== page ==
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Road safety a growing concern: NGOs

Road safety a growing concern: NGOs

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A man walks past the site of a traffic accident in Phnom Penh last year.

A group of 13 Cambodian NGOs issued a joint statement on Monday expressing concern over a rise in deadly traffic accidents, particularly along National Road 4 connecting Phnom Penh to Sihanoukville.

The Affiliated Network for Social Accountability in East Asia and the Pacific said in a statement that accidents in Cambodia are most often caused by drunken driving, speeding, unsafe transportation of goods, unlicensed motorists, drivers falling asleep at the wheel and general carelessness.

The group suggested five steps the government could take to bring about a reduction in road accidents.

The recommendations included the installation of cameras along national roads to monitor speeding, sobriety checkpoints at toll booths along National Road 4 that would also distribute safety leaflets, a reduction in the shift schedules for transportation lorry drivers, multiple drivers for lorries and better monitoring of auto licences.  

The statement followed an accident on National Road 4 last week that left 19 dead and 8 severely injured when a lorry transporting steel collided with a minivan in Preah Sihanouk province’s Bit Trang commune.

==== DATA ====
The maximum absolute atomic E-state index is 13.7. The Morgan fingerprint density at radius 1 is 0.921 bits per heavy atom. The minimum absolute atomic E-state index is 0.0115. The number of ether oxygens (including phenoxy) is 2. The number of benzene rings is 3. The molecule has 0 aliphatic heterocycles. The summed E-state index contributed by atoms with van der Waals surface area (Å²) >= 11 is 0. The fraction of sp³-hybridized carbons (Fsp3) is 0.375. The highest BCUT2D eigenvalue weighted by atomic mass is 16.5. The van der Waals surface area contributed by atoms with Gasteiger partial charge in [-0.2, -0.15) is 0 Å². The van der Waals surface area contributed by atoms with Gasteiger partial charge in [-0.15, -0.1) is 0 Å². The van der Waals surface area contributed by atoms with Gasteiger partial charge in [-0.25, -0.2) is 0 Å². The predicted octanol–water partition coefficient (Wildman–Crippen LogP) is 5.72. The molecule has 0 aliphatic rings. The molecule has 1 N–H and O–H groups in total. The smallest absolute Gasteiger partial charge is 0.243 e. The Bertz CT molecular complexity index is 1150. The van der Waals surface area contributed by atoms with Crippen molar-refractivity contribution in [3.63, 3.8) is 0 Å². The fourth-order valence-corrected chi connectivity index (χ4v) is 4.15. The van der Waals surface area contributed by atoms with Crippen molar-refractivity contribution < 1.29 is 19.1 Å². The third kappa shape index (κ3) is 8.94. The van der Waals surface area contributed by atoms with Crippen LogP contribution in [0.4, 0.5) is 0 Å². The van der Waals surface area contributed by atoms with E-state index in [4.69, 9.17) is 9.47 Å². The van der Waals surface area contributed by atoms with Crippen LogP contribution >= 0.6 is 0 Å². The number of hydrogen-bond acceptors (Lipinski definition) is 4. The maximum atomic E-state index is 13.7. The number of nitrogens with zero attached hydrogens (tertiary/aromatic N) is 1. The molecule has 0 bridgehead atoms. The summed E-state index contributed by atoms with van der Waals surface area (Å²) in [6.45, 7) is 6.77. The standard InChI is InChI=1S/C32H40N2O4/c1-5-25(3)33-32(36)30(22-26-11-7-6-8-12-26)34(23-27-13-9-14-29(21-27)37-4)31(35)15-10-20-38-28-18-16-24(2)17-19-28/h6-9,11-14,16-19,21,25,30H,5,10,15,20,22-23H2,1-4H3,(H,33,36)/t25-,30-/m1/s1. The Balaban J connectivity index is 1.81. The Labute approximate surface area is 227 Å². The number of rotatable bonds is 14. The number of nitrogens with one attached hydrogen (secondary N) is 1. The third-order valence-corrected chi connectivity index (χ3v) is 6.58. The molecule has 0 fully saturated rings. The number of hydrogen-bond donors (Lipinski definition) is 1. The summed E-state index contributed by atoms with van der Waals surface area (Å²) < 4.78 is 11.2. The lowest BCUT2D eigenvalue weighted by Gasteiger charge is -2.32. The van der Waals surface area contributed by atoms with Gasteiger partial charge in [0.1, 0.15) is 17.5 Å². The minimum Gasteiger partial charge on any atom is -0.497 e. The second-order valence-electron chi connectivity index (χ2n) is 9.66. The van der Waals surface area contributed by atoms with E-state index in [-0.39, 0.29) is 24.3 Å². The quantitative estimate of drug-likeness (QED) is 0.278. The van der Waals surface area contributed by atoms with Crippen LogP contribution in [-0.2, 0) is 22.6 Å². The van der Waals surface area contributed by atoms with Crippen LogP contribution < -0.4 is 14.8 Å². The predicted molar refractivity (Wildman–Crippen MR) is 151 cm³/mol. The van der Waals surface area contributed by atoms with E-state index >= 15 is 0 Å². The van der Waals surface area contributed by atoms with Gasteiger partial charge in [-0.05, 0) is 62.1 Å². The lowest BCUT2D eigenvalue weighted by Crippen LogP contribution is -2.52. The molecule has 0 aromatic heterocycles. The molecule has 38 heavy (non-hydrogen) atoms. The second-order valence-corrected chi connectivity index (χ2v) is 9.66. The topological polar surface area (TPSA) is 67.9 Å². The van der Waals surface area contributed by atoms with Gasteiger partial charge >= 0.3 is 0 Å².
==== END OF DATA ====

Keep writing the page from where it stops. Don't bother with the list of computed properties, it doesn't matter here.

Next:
Preap Chanvibol, director of the Land Transportation Department at the Ministry of Public Works and Transport, said the department would meet with officials from the Ministry of Interior today to discuss strategies for reducing traffic accidents in the country.

He added that data from January to March shows 33 percent of traffic accidents were caused by carelessness, 30 percent by speeding and 15 percent by drunken driving.

In 2010, more than 1,600 people died from traffic accidents, down from 1,717 in 2009, according to government figures.

A recent study by Belgium NGO Handicap International showed that traffic accidents in 2009 cost Cambodia more than US$248 million.

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